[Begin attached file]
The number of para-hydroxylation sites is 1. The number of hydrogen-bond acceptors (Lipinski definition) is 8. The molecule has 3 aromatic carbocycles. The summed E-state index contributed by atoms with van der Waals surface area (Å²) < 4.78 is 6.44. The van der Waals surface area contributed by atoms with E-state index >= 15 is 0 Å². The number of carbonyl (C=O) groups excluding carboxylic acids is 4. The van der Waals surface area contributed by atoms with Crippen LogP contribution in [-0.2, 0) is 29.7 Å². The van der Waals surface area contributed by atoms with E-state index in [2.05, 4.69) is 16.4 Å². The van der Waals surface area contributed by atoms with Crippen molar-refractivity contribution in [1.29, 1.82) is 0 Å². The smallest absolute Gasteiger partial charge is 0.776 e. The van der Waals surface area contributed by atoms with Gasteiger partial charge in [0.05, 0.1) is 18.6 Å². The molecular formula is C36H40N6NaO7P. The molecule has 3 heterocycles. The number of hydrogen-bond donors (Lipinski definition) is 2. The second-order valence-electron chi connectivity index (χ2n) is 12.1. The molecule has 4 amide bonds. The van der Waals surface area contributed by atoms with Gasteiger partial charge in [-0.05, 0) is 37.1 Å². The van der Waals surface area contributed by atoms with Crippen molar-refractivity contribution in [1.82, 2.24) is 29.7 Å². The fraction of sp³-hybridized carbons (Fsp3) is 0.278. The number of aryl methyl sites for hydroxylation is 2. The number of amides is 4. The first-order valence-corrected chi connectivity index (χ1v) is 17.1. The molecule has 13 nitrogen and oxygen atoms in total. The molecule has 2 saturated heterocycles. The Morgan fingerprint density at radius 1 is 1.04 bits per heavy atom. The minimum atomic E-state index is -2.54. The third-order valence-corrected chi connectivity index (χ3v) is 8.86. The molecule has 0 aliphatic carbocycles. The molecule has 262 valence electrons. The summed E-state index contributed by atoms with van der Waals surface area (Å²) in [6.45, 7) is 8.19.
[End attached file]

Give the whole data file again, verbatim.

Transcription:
The number of para-hydroxylation sites is 1. The number of hydrogen-bond acceptors (Lipinski definition) is 8. The molecule has 3 aromatic carbocycles. The summed E-state index contributed by atoms with van der Waals surface area (Å²) < 4.78 is 6.44. The van der Waals surface area contributed by atoms with E-state index >= 15 is 0 Å². The number of carbonyl (C=O) groups excluding carboxylic acids is 4. The van der Waals surface area contributed by atoms with Crippen LogP contribution in [-0.2, 0) is 29.7 Å². The van der Waals surface area contributed by atoms with E-state index in [2.05, 4.69) is 16.4 Å². The van der Waals surface area contributed by atoms with Crippen molar-refractivity contribution in [1.29, 1.82) is 0 Å². The smallest absolute Gasteiger partial charge is 0.776 e. The van der Waals surface area contributed by atoms with Gasteiger partial charge in [0.05, 0.1) is 18.6 Å². The molecular formula is C36H40N6NaO7P. The molecule has 3 heterocycles. The number of hydrogen-bond donors (Lipinski definition) is 2. The second-order valence-electron chi connectivity index (χ2n) is 12.1. The molecule has 4 amide bonds. The van der Waals surface area contributed by atoms with Gasteiger partial charge in [-0.05, 0) is 37.1 Å². The van der Waals surface area contributed by atoms with Crippen molar-refractivity contribution in [1.82, 2.24) is 29.7 Å². The fraction of sp³-hybridized carbons (Fsp3) is 0.278. The number of aryl methyl sites for hydroxylation is 2. The number of amides is 4. The first-order valence-corrected chi connectivity index (χ1v) is 17.1. The molecule has 13 nitrogen and oxygen atoms in total. The molecule has 2 saturated heterocycles. The Morgan fingerprint density at radius 1 is 1.04 bits per heavy atom. The minimum atomic E-state index is -2.54. The third-order valence-corrected chi connectivity index (χ3v) is 8.86. The molecule has 0 aliphatic carbocycles. The molecule has 262 valence electrons. The summed E-state index contributed by atoms with van der Waals surface area (Å²) in [6.45, 7) is 8.19.